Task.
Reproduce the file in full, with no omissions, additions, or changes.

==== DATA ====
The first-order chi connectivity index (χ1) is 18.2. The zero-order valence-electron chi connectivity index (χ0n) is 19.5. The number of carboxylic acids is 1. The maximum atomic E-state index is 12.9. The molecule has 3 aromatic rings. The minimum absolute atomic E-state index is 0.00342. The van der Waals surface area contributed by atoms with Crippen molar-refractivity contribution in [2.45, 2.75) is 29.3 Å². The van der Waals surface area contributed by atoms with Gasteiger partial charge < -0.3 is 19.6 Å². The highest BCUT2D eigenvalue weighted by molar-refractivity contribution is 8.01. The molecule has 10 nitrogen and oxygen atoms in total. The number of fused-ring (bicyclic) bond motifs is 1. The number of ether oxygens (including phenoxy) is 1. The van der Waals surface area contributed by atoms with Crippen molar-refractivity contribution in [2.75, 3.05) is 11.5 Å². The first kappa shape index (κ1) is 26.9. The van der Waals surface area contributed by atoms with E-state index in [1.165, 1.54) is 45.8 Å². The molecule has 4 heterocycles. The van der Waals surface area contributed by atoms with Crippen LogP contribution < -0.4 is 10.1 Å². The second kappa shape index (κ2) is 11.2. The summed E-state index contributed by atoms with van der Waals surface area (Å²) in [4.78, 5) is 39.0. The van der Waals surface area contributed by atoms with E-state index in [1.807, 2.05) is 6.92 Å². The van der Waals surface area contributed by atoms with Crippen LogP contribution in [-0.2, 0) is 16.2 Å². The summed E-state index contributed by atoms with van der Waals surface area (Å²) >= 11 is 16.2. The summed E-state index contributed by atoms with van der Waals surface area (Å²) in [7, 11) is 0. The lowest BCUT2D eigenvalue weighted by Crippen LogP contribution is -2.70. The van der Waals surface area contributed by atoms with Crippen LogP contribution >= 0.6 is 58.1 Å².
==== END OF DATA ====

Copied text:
The first-order chi connectivity index (χ1) is 18.2. The zero-order valence-electron chi connectivity index (χ0n) is 19.5. The number of carboxylic acids is 1. The maximum atomic E-state index is 12.9. The molecule has 3 aromatic rings. The minimum absolute atomic E-state index is 0.00342. The van der Waals surface area contributed by atoms with Crippen molar-refractivity contribution in [2.45, 2.75) is 29.3 Å². The van der Waals surface area contributed by atoms with Gasteiger partial charge < -0.3 is 19.6 Å². The highest BCUT2D eigenvalue weighted by molar-refractivity contribution is 8.01. The molecule has 10 nitrogen and oxygen atoms in total. The number of fused-ring (bicyclic) bond motifs is 1. The number of ether oxygens (including phenoxy) is 1. The van der Waals surface area contributed by atoms with Crippen molar-refractivity contribution in [2.75, 3.05) is 11.5 Å². The first kappa shape index (κ1) is 26.9. The van der Waals surface area contributed by atoms with E-state index in [1.165, 1.54) is 45.8 Å². The molecule has 4 heterocycles. The van der Waals surface area contributed by atoms with Crippen LogP contribution < -0.4 is 10.1 Å². The second kappa shape index (κ2) is 11.2. The summed E-state index contributed by atoms with van der Waals surface area (Å²) in [4.78, 5) is 39.0. The van der Waals surface area contributed by atoms with E-state index in [1.807, 2.05) is 6.92 Å². The van der Waals surface area contributed by atoms with Crippen LogP contribution in [-0.2, 0) is 16.2 Å². The summed E-state index contributed by atoms with van der Waals surface area (Å²) >= 11 is 16.2. The summed E-state index contributed by atoms with van der Waals surface area (Å²) in [7, 11) is 0. The lowest BCUT2D eigenvalue weighted by Crippen LogP contribution is -2.70. The van der Waals surface area contributed by atoms with Crippen LogP contribution >= 0.6 is 58.1 Å².